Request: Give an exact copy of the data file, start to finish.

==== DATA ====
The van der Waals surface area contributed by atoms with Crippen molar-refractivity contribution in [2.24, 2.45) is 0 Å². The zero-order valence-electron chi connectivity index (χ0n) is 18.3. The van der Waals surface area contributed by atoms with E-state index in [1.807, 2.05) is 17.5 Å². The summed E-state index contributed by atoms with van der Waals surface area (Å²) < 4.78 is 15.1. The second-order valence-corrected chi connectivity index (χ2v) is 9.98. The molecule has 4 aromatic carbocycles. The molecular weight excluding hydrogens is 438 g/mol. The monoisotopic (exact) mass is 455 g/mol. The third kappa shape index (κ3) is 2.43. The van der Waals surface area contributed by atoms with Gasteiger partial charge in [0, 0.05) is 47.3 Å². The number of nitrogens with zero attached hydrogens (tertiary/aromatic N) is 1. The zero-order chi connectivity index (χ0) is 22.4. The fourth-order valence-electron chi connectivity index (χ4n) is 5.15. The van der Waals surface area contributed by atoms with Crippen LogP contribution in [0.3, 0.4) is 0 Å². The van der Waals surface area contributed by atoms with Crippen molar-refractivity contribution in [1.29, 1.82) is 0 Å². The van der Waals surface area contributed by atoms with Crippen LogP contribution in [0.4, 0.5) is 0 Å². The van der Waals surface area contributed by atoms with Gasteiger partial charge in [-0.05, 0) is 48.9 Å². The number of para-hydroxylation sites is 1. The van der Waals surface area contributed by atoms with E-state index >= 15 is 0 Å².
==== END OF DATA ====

The van der Waals surface area contributed by atoms with Crippen molar-refractivity contribution in [2.24, 2.45) is 0 Å². The zero-order valence-electron chi connectivity index (χ0n) is 18.3. The van der Waals surface area contributed by atoms with E-state index in [1.807, 2.05) is 17.5 Å². The summed E-state index contributed by atoms with van der Waals surface area (Å²) < 4.78 is 15.1. The second-order valence-corrected chi connectivity index (χ2v) is 9.98. The molecule has 4 aromatic carbocycles. The molecular weight excluding hydrogens is 438 g/mol. The monoisotopic (exact) mass is 455 g/mol. The third kappa shape index (κ3) is 2.43. The van der Waals surface area contributed by atoms with Gasteiger partial charge in [0, 0.05) is 47.3 Å². The number of nitrogens with zero attached hydrogens (tertiary/aromatic N) is 1. The zero-order chi connectivity index (χ0) is 22.4. The fourth-order valence-electron chi connectivity index (χ4n) is 5.15. The van der Waals surface area contributed by atoms with Crippen LogP contribution in [0.3, 0.4) is 0 Å². The van der Waals surface area contributed by atoms with Crippen molar-refractivity contribution in [1.29, 1.82) is 0 Å². The van der Waals surface area contributed by atoms with Crippen LogP contribution in [0.4, 0.5) is 0 Å². The van der Waals surface area contributed by atoms with Gasteiger partial charge in [-0.05, 0) is 48.9 Å². The number of para-hydroxylation sites is 1. The van der Waals surface area contributed by atoms with E-state index >= 15 is 0 Å².